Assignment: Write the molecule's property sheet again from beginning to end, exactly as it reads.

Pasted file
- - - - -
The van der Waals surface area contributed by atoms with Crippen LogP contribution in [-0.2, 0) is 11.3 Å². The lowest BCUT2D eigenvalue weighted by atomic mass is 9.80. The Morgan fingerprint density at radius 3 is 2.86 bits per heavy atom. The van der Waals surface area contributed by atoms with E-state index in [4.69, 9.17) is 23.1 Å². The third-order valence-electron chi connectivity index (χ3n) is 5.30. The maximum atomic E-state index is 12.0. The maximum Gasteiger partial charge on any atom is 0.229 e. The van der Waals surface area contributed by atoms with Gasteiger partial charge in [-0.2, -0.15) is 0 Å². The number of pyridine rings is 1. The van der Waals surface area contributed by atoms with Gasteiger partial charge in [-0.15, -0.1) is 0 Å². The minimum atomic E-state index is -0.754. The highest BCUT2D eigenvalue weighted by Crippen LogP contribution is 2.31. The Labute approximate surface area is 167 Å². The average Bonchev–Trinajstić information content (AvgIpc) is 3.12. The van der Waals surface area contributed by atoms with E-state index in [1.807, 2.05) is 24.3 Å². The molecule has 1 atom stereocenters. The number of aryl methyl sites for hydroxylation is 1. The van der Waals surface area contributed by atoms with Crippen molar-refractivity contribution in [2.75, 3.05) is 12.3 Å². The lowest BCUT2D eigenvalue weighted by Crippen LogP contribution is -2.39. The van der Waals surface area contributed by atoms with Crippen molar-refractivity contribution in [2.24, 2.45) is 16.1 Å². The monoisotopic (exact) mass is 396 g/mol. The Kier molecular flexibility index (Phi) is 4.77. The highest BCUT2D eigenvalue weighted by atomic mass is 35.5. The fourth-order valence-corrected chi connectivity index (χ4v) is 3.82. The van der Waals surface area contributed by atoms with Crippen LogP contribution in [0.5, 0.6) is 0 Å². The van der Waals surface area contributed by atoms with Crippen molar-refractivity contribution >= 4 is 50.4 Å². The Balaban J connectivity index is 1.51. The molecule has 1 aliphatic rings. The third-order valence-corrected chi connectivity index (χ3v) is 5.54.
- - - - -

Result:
The van der Waals surface area contributed by atoms with Crippen LogP contribution in [-0.2, 0) is 11.3 Å². The lowest BCUT2D eigenvalue weighted by atomic mass is 9.80. The Morgan fingerprint density at radius 3 is 2.86 bits per heavy atom. The van der Waals surface area contributed by atoms with E-state index in [4.69, 9.17) is 23.1 Å². The third-order valence-electron chi connectivity index (χ3n) is 5.30. The maximum atomic E-state index is 12.0. The maximum Gasteiger partial charge on any atom is 0.229 e. The van der Waals surface area contributed by atoms with Gasteiger partial charge in [-0.2, -0.15) is 0 Å². The number of pyridine rings is 1. The van der Waals surface area contributed by atoms with Gasteiger partial charge in [-0.15, -0.1) is 0 Å². The minimum atomic E-state index is -0.754. The highest BCUT2D eigenvalue weighted by Crippen LogP contribution is 2.31. The Labute approximate surface area is 167 Å². The average Bonchev–Trinajstić information content (AvgIpc) is 3.12. The van der Waals surface area contributed by atoms with E-state index in [1.807, 2.05) is 24.3 Å². The molecule has 1 atom stereocenters. The number of aryl methyl sites for hydroxylation is 1. The van der Waals surface area contributed by atoms with Crippen molar-refractivity contribution in [2.75, 3.05) is 12.3 Å². The lowest BCUT2D eigenvalue weighted by Crippen LogP contribution is -2.39. The van der Waals surface area contributed by atoms with Crippen molar-refractivity contribution in [2.24, 2.45) is 16.1 Å². The monoisotopic (exact) mass is 396 g/mol. The Kier molecular flexibility index (Phi) is 4.77. The highest BCUT2D eigenvalue weighted by atomic mass is 35.5. The fourth-order valence-corrected chi connectivity index (χ4v) is 3.82. The van der Waals surface area contributed by atoms with Crippen LogP contribution in [0.5, 0.6) is 0 Å². The van der Waals surface area contributed by atoms with Crippen molar-refractivity contribution >= 4 is 50.4 Å². The Balaban J connectivity index is 1.51. The molecule has 1 aliphatic rings. The third-order valence-corrected chi connectivity index (χ3v) is 5.54.